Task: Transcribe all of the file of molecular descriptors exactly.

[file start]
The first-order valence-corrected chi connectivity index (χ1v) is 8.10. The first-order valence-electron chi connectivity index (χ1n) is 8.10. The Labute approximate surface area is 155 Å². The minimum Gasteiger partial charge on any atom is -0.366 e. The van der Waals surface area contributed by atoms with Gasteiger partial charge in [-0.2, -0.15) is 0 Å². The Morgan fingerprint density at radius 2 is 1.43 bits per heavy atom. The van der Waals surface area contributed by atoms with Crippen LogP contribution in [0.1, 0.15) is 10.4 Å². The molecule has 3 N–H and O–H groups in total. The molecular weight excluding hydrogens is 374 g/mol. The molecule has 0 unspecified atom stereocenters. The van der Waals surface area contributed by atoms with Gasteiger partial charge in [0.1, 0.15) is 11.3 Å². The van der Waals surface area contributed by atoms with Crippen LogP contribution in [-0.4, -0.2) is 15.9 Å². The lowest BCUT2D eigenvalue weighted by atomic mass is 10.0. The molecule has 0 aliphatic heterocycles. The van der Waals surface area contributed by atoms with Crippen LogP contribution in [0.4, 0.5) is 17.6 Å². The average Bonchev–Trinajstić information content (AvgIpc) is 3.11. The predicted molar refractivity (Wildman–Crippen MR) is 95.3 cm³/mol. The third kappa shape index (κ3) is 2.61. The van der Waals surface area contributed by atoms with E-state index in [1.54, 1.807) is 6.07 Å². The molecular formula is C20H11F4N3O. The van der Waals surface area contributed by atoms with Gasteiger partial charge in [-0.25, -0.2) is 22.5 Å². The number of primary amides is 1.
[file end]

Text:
The first-order valence-corrected chi connectivity index (χ1v) is 8.10. The first-order valence-electron chi connectivity index (χ1n) is 8.10. The Labute approximate surface area is 155 Å². The minimum Gasteiger partial charge on any atom is -0.366 e. The van der Waals surface area contributed by atoms with Gasteiger partial charge in [-0.2, -0.15) is 0 Å². The Morgan fingerprint density at radius 2 is 1.43 bits per heavy atom. The van der Waals surface area contributed by atoms with Crippen LogP contribution in [0.1, 0.15) is 10.4 Å². The molecule has 3 N–H and O–H groups in total. The molecular weight excluding hydrogens is 374 g/mol. The molecule has 0 unspecified atom stereocenters. The van der Waals surface area contributed by atoms with Gasteiger partial charge in [0.1, 0.15) is 11.3 Å². The van der Waals surface area contributed by atoms with Crippen LogP contribution in [-0.4, -0.2) is 15.9 Å². The lowest BCUT2D eigenvalue weighted by atomic mass is 10.0. The molecule has 0 aliphatic heterocycles. The van der Waals surface area contributed by atoms with Crippen LogP contribution in [0.4, 0.5) is 17.6 Å². The average Bonchev–Trinajstić information content (AvgIpc) is 3.11. The predicted molar refractivity (Wildman–Crippen MR) is 95.3 cm³/mol. The third kappa shape index (κ3) is 2.61. The van der Waals surface area contributed by atoms with E-state index in [1.54, 1.807) is 6.07 Å². The molecular formula is C20H11F4N3O. The van der Waals surface area contributed by atoms with Gasteiger partial charge in [-0.25, -0.2) is 22.5 Å². The number of primary amides is 1.